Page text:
An impulse is defined as a strong move whereby the market moves quite strongly or heavily in one direction, covering a great distance in a short period of time.
Typically, when there's a trend reversal occurring, we require an impulse in the opposite direction of the trend, indicating to us that there's a possible trend reversal. The question we face now is "What does an impulse need to look like for there to be a trend reversal?". Throughout my years in trading, I've found that if a significant level is broken during the impulse, we can expect a follow through of that impulse after a brief correction or a retest.
In the Impulse diagrams, you can see that I've marked out a recent significant level where price reacted. When there was an impulse, I kept an eye on the level to see if it breaks. If it did not break, I can assume that the impulse wasn't strong enough to create a trend reversal and it is merely a bigger more aggressive correction.
However, if the level did break along with the trendline, we can assume that there is a trend reversal taking place and we should keep our focus on the key level and price action for corrections such as flags, , channels etc.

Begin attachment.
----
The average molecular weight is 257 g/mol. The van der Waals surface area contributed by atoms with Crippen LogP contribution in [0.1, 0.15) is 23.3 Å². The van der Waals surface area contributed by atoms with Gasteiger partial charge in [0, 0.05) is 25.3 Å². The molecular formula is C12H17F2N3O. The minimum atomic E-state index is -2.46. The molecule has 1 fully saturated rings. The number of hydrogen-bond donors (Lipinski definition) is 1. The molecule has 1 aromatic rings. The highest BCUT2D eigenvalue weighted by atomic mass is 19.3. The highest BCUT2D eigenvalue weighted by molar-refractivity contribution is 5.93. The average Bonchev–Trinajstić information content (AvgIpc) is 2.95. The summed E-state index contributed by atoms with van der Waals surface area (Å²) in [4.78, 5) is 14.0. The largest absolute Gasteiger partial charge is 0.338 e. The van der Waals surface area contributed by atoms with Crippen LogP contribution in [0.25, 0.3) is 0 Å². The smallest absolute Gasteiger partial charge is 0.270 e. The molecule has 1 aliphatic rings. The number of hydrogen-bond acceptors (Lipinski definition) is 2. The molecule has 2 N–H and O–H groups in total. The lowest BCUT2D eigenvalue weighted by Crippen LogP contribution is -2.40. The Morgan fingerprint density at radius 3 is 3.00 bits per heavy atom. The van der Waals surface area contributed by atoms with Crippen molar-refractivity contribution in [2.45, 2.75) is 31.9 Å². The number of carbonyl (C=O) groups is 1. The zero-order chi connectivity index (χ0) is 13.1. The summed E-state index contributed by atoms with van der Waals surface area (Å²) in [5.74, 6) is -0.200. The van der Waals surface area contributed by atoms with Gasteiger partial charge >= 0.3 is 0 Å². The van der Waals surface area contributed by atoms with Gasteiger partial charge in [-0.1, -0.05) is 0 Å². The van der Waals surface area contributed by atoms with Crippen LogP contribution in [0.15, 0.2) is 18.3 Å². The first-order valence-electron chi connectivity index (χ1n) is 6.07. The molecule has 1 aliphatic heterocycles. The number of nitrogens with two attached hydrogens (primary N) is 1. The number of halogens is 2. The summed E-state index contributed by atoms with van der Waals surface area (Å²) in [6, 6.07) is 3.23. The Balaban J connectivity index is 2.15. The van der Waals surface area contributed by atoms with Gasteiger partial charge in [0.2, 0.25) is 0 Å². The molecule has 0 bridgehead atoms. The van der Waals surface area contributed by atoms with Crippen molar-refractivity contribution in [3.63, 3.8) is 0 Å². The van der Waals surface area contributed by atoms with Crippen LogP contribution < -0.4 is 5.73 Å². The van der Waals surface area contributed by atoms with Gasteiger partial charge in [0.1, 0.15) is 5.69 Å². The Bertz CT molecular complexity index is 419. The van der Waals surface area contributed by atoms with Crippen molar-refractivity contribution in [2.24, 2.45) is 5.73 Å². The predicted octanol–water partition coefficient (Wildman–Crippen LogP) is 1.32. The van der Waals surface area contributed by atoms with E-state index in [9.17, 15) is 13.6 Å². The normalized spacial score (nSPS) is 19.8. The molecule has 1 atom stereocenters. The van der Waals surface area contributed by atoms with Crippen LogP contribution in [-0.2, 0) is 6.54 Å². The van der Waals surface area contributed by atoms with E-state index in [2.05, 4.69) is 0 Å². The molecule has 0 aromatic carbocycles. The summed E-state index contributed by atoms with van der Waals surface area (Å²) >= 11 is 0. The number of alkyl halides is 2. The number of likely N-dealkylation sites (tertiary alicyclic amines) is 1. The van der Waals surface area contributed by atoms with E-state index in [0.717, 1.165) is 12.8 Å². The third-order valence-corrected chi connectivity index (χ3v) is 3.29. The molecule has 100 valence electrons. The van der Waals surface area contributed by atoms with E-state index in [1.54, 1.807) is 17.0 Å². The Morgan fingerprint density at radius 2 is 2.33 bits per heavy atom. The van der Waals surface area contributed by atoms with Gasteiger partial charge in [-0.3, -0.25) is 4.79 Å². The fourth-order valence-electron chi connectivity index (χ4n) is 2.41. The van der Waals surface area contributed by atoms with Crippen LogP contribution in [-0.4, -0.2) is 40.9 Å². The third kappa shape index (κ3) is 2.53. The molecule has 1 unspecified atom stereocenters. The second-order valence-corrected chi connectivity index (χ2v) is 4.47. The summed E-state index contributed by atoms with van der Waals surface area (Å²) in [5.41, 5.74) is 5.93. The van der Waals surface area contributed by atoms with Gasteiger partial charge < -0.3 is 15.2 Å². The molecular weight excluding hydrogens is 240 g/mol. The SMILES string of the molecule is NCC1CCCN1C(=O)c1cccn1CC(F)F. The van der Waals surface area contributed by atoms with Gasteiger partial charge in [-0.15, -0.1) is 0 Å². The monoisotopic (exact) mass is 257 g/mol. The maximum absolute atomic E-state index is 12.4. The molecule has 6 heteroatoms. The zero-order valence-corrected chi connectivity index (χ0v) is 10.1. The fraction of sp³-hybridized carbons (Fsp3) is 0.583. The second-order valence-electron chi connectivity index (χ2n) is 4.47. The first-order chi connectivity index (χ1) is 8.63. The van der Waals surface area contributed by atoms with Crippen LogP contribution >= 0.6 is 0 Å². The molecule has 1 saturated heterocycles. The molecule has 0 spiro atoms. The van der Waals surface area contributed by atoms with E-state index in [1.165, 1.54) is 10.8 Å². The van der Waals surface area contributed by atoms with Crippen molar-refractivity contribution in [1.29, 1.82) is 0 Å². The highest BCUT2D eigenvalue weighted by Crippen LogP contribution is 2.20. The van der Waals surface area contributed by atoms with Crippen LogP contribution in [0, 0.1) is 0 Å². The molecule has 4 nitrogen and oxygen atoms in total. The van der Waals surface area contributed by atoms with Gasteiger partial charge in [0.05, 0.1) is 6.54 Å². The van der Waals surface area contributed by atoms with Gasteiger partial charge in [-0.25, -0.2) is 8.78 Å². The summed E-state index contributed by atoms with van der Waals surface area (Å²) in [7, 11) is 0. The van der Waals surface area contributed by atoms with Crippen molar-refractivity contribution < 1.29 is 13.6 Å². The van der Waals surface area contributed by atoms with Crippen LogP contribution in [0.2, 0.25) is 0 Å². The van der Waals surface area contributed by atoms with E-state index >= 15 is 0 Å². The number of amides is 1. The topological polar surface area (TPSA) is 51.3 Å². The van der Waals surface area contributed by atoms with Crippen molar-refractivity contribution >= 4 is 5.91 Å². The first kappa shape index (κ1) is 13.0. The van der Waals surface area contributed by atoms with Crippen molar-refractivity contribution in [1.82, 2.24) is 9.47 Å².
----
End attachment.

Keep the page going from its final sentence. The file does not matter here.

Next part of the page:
Please see chart updates for examples of Impulsive Breaks and how to trade them.
What is a Correction?
A correction is defined as a relatively short-term movement of the market in the direction opposite to the main trend.
To identify whether a break of a trendline is an impulsive break of corrective break, we must also identify the key level by looking at a significant level where price reacts. If the impulse that breaks the trendline does NOT break the level, we can assume that the trend isn't ready to reverse yet and it is a corrective break. Often a corrective break ends up with an impulse breaking the significant level, at which time we can look for a correction to take our trade.
See chart updates below for examples of corrective breaks and how to trade them.
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As always, Goodluck and trade safe!